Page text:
MOST of us treat September suggestions from Kilkenny and Kerry hurling and football supporters that they are terribly worried that this might not be their year with an equal degree of scepticism and amusement.
The apprehensive, poor-mouth protestations of these Gaelic games superpowers are, at this stage, all part of the predictable and engaging dramas leading up to All-Ireland finals. No one believes them and no one believes that they really believe it either. However, the weeks before the finals are enlivened as their opponents are built up with a sincerity that would do Bono proud.
How reassuring it would be if we could treat the admissions from Foreign Minister Micheál Martin and Environment Minister John Gormley that the Government faces a tough battle to get the Lisbon treaty ratified on October 2 with the same bemusement.
This week’s Irish Times poll that showed support for the treaty had declined is very worrying and should encourage the proponents of the treaty to redouble their so far low-key efforts to have it endorsed.
The poll found that 46% would vote yes, a drop of eight points since May. It found that 29% would vote no, an increase of one point. The number of don’t knows has increased by seven points to 25%.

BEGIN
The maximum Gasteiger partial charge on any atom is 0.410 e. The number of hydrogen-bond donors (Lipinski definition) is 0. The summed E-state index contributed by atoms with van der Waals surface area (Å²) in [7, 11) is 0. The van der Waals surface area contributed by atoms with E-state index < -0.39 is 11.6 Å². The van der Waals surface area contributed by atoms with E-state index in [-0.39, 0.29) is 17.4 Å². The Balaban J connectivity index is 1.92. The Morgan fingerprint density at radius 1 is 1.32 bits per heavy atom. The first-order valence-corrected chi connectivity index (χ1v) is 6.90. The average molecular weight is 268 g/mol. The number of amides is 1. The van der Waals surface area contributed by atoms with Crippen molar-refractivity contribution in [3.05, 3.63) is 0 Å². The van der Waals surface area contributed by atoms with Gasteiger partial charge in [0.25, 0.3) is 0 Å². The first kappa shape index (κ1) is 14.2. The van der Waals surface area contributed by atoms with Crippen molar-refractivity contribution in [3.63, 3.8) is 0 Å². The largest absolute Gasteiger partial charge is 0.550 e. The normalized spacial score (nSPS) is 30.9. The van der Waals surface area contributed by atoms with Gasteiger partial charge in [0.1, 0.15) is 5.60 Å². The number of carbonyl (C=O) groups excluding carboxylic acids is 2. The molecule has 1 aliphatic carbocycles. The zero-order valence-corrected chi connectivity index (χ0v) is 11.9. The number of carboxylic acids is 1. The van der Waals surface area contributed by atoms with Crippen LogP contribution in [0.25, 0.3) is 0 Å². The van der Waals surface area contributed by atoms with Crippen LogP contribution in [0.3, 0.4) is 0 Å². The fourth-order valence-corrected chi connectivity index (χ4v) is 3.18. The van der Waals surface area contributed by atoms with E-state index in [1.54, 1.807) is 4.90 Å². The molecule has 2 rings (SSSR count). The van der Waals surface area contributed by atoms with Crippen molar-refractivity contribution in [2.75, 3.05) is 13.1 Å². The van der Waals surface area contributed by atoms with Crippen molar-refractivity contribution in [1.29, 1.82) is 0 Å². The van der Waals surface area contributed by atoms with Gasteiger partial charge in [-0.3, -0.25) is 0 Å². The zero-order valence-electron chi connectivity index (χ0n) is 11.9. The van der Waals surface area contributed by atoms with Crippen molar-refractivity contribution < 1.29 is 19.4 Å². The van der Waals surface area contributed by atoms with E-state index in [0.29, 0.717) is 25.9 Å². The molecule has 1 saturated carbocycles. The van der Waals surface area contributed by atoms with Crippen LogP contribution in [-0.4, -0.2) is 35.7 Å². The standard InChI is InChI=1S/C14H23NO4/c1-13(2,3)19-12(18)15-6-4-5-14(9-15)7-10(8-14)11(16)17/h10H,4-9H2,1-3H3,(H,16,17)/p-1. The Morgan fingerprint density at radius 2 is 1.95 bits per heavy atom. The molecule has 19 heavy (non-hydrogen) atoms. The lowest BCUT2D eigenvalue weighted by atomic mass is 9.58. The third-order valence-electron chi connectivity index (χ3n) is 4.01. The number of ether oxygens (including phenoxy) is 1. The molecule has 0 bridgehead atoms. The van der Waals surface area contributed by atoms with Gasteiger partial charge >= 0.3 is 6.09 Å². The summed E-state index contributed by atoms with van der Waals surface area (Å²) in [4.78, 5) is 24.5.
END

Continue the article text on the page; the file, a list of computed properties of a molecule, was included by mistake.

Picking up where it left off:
That almost one-in-three will oppose the treaty and that one-in-four are undecided represents a very significant challenge. It also represents a failure to communicate the powerful arguments for endorsing the treaty. How much the poll reflects a vote of disapproval in the Government is unknown but there must be a proportion who wish to register their dissatisfaction with the Cowen coalition.
Launching Fine Gael’s campaign earlier this week party leader Enda Kenny put it well when he said that this was a vote for the country, not a vote against the Government. A plainer way of putting it might be: when you’re in a hole stop digging.
Though NAMA dominates public discourse today a second rejection of Lisbon has greater potential to undermine our future than even a botched NAMA.
The three issues that caused most concern among those who rejected the treaty last year — Irish neutrality, fiscal independence and a permanent Irish commissioner — have been addressed. Negotiations in Brussels and the provision of legally binding commitments by EU governments have satisfied those concerns.
At this point we would be very foolish to let our anger with this uninspiring Government distract us from the bigger picture. It is increasingly unlikely that Brian Cowen will be Taoiseach this time next year but Europe will still be one of the world’s largest trading blocks. Europe will still be where our future lies.
Sooner or later we will have a chance to pass judgment on this Government and it would be disastrous if impatience led us to make the wrong decision at the wrong time and reject Lisbon for a second time.
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